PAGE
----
## Life is good for only two things, both mathematicalSiméon-Denis Poisson (born 21 June 1781 Pithiviers, France; died 25 April 1840 Sceaux, France) was a French mathematician and physicist who once stated: "Life is good for only two things, discovering mathematics and teaching mathematics." Poisson was a student of Laplace and Lagrange and achieved highly at a young age, writing a memoir on finite differences at 18 and graduating at 19 without needing to take the final examination. He then moved immediately to the position of repetiteur at Ecole Polytechnique, which was quite an achievement as most top mathematicians had to serve in the provinces before getting a post in Paris. In 1802, Poisson was named deputy professor and in 1806 he was appointed to the professorship that had been vacated by none other than Fourier. During this period, he studied ordinary and partial differential equations, and in particular their application to physical problems such as the pendulum and the theory of sound. In 1808, Poisson became an astronomer at Bureau des Longitudes and in 1809 he added the chair of mechanics in Faculte des Sciences to his impressive list of appointments. In 1808 and 1809 Poisson published three important papers, the first investigating mathematical problems raised by Laplace and Lagrange about perturbations of the planets, and the others incorporating developments in Lagrange's method of variation of arbitrary constants which had been inspired by the first of Poisson's three papers. In addition, he published a new edition of Clairaut's Theorie de la figure de la terre, which had first been published in 1743 and confirmed the Newton-Huygens belief that the Earth was flattened at the poles. In 1811, Poisson won a "Grand Prix" on electricity studies and in 1813 his results regarding the potential in the interior of attracting masses found application in electrostatics. Papers followed on the velocity of sound in gasses, on the propagation of heat, and on elastic vibrations. It was in his 1837 work Recherches sur la probabilite des jugements en matière criminelle et matière civile that the Poisson probability distribution first appears. This distribution describes the probability that a random event will occur in a time interval when the probability of the event occurring is very small and the number of trials very large. He published between 300 and 400 mathematical works and his name is associated to a wide variety of ideas including Poisson's integral, Poisson's equation in potential theory, Poisson brackets in differential equations, Poisson's ratio in elasticity, and Poisson's constant in electricity. However, he was not highly regarded by other French mathematicians, with his reputation much higher among foreign mathematicians than his country-folk. For more on Poisson, see his MacTutor biography. For more information on Poisson distributions and probability, see the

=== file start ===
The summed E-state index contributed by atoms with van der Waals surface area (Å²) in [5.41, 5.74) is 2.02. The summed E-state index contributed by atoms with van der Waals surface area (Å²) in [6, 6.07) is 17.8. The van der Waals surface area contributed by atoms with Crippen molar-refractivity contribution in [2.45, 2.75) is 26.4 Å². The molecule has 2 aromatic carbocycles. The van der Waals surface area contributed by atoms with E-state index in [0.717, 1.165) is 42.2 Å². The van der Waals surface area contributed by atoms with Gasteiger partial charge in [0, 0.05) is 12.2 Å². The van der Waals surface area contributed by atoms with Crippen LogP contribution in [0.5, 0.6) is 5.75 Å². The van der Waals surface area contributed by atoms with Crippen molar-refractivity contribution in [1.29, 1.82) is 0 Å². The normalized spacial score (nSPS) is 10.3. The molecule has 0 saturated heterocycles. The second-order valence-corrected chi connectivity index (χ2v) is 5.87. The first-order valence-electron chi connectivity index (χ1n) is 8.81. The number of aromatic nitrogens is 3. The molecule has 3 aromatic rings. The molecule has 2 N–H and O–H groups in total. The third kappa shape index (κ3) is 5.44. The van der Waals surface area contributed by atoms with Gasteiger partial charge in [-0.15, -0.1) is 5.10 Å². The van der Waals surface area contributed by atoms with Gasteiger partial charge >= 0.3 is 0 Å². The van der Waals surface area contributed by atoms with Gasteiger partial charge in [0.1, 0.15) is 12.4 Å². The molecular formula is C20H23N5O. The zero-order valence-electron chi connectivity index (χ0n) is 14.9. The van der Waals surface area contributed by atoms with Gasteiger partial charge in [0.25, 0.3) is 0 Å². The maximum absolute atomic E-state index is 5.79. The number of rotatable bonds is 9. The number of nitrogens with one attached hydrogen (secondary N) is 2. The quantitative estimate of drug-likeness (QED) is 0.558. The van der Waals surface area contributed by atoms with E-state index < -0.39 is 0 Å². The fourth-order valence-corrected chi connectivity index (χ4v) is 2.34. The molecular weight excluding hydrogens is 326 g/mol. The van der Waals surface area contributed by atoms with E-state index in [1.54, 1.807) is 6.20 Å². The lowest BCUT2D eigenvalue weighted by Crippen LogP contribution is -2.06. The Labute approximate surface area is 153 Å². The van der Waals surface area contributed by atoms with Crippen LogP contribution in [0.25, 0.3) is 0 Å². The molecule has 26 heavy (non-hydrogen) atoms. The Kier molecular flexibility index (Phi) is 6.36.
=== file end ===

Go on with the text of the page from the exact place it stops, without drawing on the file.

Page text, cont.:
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April 30, 2008
Wednesday, April 30, 2008
## Got what it takes?The European Space Agency is looking for recruits, and it seems that good mathematical abilities can help you rise to the top of the heap. 50,000 applications are expected for the four positions on offer to be astronauts on the International Space Station. BBC News Magazine has detailed all the boxes you need to tick to be in the running in their story On top of this, you need to be at least degree qualified in engineering, science, medicine or maths. So, if you're a maths grad and this sounds like you, see the ESA careers page.
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April 29, 2008
Tuesday, April 29, 2008
## Sexy mathsHollywood has finally figured out what Actor John Hurt believes maths has become "sexy". Hurt stars as a maths professor in the new film The Oxford Murders. In the film, Hurt and a graduate student played by Elijah Wood discover a series of murders linked by mathematical symbols. Maths in the movies is not a new phenomena, with such films as Pi, Cube and A Beautiful Mind featuring mathematical concepts or mathematicians as characters. More recent films include this year's 21, in which Kevin Spacey plays a mathematics professor. Hurt told the BBC World Service that: "I think there is something that has brought maths to the fore. I think probably because we live in a world with so many lies, and so much lack of truth, that it has become quite sexy to think of the one thing we have which is the only language that is truthful. There's no way of disproving that two plus two equals four, and therefore, take that to the ultimate, much more complicated areas, and you're dealing with something which is truthful." You can read more about maths in the movies in the - Maths in the movies,
- Maths goes to the movies,
- Flatland: the movie,
- and stayed tuned to
*Plus*, as the next issue will contain reviews of many mathematical films, as well as a podcast from the Maths Film Festival at the recent Edinburgh International Science Festival.